The latest game in the annual Call of Duty series has been revealed, titled Call of Duty: Vanguard, and set in World War II. Its development is being led by Sledgehammer Games, which has a 150-person strong studio in Melbourne, Australia, in addition to 450 North American staff in California and a small contingent in Toronto.
This announcement comes just shy of a month after Activision Blizzard, the publisher and parent company of Sledgehammer, came under significant fire and legal retribution from the state of California for fostering a toxic culture that heavily discriminated against its female employees. The California Department of Fair Employment and Housing had run a two-year investigation of the company.
This was followed by employee strikes that were held in reaction to the poor responses by upper management and the company’s CEO Bobby Kotick, including the engagement of a mediating law firm that specialised in stopping workplaces from unionising.
GameSpot reports that at a Call of Duty: Vanguard preview event, studio head Aaron Hanlon addressed the situation upfront by saying the studio is ‘committed to making sure all team members feel safe, welcome, and respected.’ He continued with this quote:
‘The stories and the pain that have been shared are simply devastating. We love making games, it’s what we do, it’s our life’s work, and we love it, but more importantly, we’re humans. We’re here for each other, working side-by-side, and looking out for one another in good times and in bad. So on behalf of Sledgehammer games, and all of the teams supporting Call of Duty: Vanguard, harassment of any kind goes against everything we stand for as a studio.’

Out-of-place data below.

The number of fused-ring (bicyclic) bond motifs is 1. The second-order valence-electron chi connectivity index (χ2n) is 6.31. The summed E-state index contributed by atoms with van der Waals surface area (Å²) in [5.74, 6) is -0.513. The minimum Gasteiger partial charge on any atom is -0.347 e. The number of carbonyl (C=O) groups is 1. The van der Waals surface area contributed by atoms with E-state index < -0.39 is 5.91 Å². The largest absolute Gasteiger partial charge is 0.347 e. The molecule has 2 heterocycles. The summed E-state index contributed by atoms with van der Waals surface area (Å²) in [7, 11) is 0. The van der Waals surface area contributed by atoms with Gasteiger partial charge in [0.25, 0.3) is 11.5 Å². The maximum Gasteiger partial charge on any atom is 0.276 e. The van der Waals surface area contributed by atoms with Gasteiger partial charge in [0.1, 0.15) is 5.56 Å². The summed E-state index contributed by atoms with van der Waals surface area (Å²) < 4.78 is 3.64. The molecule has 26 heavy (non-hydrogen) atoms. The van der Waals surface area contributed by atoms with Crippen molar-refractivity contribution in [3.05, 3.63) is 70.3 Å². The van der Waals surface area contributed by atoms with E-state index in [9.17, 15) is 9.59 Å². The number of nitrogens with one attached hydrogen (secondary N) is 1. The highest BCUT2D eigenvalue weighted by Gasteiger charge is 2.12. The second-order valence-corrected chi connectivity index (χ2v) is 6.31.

While the Call of Duty series has delved into the World War II setting numerous times, most recently in 2017 with the aptly titled Call of Duty: WWII, Call of Duty: Vanguard suggests that Sledgehammer is doing some more interesting things with its narrative campaign.
It will focus on a small, tight-knit group of four playable characters from varying Allied nations – Britain, America, Russia, and Australia – who come together to form an unorthodox squad, representing the early beginnings of modern special forces military units. The plot will switch between all four perspectives. According to GameSpot, creative director David Swenson says that Call of Duty: Vanguard will focus on their personal stories of soldiers who he says were ‘often ordinary, but there was something about the war that pulled extraordinary out of them.’
In an interview with GamesBeat, Sledgehammer COO Andy Wilson spoke to the first-person game developer talent in the Melbourne branch, saying that the studio employs many former employees from the now-defunct and mistreated 2K Australia, which worked on titles like Borderlands and Bioshock. Wilson also suggested that the studio has re-imported some of the country’s development talent that had gone abroad to work.
Call of Duty: Vanguard will release globally on November 5. The California Department of Fair Employment and Housing’s lawsuit against Activision Blizzard is ongoing.